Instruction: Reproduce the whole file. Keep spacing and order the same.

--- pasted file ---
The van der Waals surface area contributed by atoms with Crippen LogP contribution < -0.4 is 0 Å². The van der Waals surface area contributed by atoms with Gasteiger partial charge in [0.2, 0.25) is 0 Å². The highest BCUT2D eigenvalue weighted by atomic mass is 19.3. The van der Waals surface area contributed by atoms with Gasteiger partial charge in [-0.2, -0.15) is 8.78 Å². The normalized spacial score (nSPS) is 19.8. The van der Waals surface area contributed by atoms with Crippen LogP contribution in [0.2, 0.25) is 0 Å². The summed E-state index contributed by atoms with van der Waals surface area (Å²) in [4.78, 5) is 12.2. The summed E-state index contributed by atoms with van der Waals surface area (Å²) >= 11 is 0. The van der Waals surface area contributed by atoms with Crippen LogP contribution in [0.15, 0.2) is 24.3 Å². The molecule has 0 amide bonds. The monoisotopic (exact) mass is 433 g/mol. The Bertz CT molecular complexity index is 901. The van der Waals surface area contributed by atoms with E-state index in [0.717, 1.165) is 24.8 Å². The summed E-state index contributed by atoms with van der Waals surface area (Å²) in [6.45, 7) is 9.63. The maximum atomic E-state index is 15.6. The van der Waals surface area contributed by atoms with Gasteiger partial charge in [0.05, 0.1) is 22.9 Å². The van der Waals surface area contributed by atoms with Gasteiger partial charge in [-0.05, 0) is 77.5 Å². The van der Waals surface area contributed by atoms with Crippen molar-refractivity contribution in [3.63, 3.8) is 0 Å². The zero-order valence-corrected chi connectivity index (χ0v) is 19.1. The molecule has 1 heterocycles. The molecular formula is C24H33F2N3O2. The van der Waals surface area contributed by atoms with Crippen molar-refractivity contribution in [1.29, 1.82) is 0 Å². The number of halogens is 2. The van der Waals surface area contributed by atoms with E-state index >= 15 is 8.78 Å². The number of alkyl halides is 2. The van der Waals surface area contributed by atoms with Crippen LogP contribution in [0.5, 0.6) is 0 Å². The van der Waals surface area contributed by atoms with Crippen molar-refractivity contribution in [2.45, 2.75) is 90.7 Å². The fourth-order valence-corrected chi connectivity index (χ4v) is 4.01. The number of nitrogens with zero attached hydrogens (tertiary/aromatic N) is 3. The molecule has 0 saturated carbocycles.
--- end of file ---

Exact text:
The van der Waals surface area contributed by atoms with Crippen LogP contribution < -0.4 is 0 Å². The van der Waals surface area contributed by atoms with Gasteiger partial charge in [0.2, 0.25) is 0 Å². The highest BCUT2D eigenvalue weighted by atomic mass is 19.3. The van der Waals surface area contributed by atoms with Gasteiger partial charge in [-0.2, -0.15) is 8.78 Å². The normalized spacial score (nSPS) is 19.8. The van der Waals surface area contributed by atoms with Crippen LogP contribution in [0.2, 0.25) is 0 Å². The summed E-state index contributed by atoms with van der Waals surface area (Å²) in [4.78, 5) is 12.2. The summed E-state index contributed by atoms with van der Waals surface area (Å²) >= 11 is 0. The van der Waals surface area contributed by atoms with Crippen LogP contribution in [0.15, 0.2) is 24.3 Å². The molecule has 0 amide bonds. The monoisotopic (exact) mass is 433 g/mol. The Bertz CT molecular complexity index is 901. The van der Waals surface area contributed by atoms with E-state index in [0.717, 1.165) is 24.8 Å². The summed E-state index contributed by atoms with van der Waals surface area (Å²) in [6.45, 7) is 9.63. The maximum atomic E-state index is 15.6. The van der Waals surface area contributed by atoms with Gasteiger partial charge in [0.05, 0.1) is 22.9 Å². The van der Waals surface area contributed by atoms with Gasteiger partial charge in [-0.05, 0) is 77.5 Å². The van der Waals surface area contributed by atoms with Crippen molar-refractivity contribution in [3.63, 3.8) is 0 Å². The zero-order valence-corrected chi connectivity index (χ0v) is 19.1. The molecule has 1 heterocycles. The molecular formula is C24H33F2N3O2. The van der Waals surface area contributed by atoms with Crippen molar-refractivity contribution in [1.29, 1.82) is 0 Å². The number of halogens is 2. The van der Waals surface area contributed by atoms with E-state index >= 15 is 8.78 Å². The number of alkyl halides is 2. The van der Waals surface area contributed by atoms with Crippen LogP contribution in [0.5, 0.6) is 0 Å². The van der Waals surface area contributed by atoms with Crippen molar-refractivity contribution in [2.45, 2.75) is 90.7 Å². The fourth-order valence-corrected chi connectivity index (χ4v) is 4.01. The number of nitrogens with zero attached hydrogens (tertiary/aromatic N) is 3. The molecule has 0 saturated carbocycles.